Understanding risk of breast cancer
| October 6, 2021 1:00 AM
One in eight women in the United States will be diagnosed with breast cancer in her lifetime. However, the good news is that death from breast cancer has declined since the 1990s. For that, we can attribute better screening, early detection, increased awareness, and improved treatments.
Every October, I talk about the risks of breast cancer and encourage you to lower the risks you have control over and get a yearly mammogram. Believe me, I’m not changing my tune now. What I want to focus on today is understanding risk. You see, even though you might be at high risk, it doesn’t necessarily mean that you will develop breast cancer. But, then again, you might.
Susan G. Komen’s website says that knowing the basic types of risk helps you understand your chances of getting breast cancer.
“The most basic type of risk is absolute risk. Absolute risk is a person’s chance of developing a certain disease over a certain period of time. Absolute risk is estimated by looking at a large group of people who are similar in some way (age, for example) and counting how many people in the group develop a certain disease over a certain period of time,” Komen says.
Absolute risks are measured in a time period, say five years, ten years, and lifetime. The one-in-eight statistic I quoted at the top is an absolute risk.
“It doesn’t necessarily mean one in eight women you know will get breast cancer. It’s more that on average, in a group of eight women of varying ages, one in eight would be expected to be diagnosed with breast cancer,” Komen says.
Risk factors are related to genetics, lifestyle, reproduction, and the environment. Of the factors that increase risk, one of the most prevalent is age. It’s an absolute that older women are at higher risk for breast cancer than younger ones.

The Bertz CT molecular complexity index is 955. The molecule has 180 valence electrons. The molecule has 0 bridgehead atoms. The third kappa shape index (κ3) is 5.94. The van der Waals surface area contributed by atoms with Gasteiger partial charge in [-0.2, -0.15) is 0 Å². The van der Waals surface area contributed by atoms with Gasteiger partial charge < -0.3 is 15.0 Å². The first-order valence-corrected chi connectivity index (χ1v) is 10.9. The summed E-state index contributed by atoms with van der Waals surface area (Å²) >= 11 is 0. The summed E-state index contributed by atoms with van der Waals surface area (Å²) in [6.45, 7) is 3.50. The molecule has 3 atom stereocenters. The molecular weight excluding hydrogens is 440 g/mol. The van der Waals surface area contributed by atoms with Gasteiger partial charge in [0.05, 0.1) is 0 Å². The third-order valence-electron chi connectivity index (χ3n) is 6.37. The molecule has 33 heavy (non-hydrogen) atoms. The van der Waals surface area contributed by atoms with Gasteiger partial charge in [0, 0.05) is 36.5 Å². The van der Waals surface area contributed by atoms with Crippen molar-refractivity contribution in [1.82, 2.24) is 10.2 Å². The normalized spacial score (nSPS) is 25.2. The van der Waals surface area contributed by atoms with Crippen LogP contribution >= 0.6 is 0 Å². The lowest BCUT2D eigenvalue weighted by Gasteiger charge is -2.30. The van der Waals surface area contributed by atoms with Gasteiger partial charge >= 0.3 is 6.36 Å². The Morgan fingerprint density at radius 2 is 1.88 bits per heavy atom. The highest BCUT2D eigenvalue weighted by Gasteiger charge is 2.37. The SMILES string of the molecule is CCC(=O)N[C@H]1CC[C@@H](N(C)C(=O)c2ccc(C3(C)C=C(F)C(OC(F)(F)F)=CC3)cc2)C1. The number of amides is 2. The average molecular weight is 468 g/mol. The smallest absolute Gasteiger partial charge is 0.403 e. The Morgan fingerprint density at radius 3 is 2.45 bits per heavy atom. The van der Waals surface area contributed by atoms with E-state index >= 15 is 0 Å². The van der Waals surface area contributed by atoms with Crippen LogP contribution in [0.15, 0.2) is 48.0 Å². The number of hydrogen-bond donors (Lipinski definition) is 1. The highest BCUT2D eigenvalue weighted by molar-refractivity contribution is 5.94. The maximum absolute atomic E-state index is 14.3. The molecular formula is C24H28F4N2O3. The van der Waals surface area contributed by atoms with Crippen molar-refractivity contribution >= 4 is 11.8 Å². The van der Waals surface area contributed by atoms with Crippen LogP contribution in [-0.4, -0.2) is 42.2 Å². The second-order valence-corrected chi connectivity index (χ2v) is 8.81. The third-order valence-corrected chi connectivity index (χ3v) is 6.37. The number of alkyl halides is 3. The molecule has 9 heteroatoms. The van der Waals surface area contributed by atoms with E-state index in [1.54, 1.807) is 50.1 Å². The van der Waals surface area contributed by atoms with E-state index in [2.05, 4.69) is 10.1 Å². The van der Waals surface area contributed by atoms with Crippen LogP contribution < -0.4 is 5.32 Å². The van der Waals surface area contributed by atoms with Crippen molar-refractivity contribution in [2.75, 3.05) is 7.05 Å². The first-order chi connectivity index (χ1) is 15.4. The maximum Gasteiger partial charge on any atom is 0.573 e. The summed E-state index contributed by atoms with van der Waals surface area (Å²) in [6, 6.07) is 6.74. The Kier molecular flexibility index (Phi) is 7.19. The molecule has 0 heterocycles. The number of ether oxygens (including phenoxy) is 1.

“A relative risk shows how much higher, how much lower or whether there’s no difference in risk for people with a certain risk factor compared to people without the factor,” Komen says. “A relative risk compares two absolute risks. The numerator (the top number in a fraction) is the absolute risk among people with the risk factor. The denominator (the bottom number) is the absolute risk among those without the risk factor
“The absolute risk of those with the factor divided by the absolute risk of those without the factor gives the relative risk.” Got that?
Think about this. Inactive women have a 25 percent higher risk of breast cancer than active women. Since older women are more likely to get breast cancer, a lack of exercise significantly impacts breast cancer risk in older women than in younger ones. Make sense?
Why would you want to calculate your risk? Because knowing your risk factors and discussing them with your primary care provider will determine things like the frequency of screenings and needed lifestyle changes you’re willing to make.
Although men can get breast cancer, being a woman is the biggest risk factor for the disease. Follow that risk with age. Roughly two out of three invasive breast cancers are found in women 55-plus. In addition, family history plays a part. Komen says that if a first-degree female relative (sister, mother, daughter) is diagnosed with breast cancer, your risk is doubled.
“About five percent to ten percent of breast cancers are thought to be hereditary, caused by abnormal genes passed from parent to child,” Komen says. And, if you’ve been diagnosed with breast cancer, you’re three to four times more likely to have a recurrence in the other breast.
White women are slightly more at risk than those of other races, but black women are more likely to develop more aggressive and more advanced-staged breast cancer while diagnosed at a younger age. Overweight women, especially after menopause, are at higher risk. Women who had their children later in life or have had no children raise the scale.
Then there’s drinking alcohol, having dense breasts, lack of exercise, smoking, hormone replacement therapy, and more. But I’m running out of room. You can research the risks yourself. So, I’ll sign off by reminding you to know the warning signs and to make your appointment for your annual mammogram today.
Kathy Hubbard is a member of the Bonner General Health Foundation Advisory Council. She can be reached at email@example.com.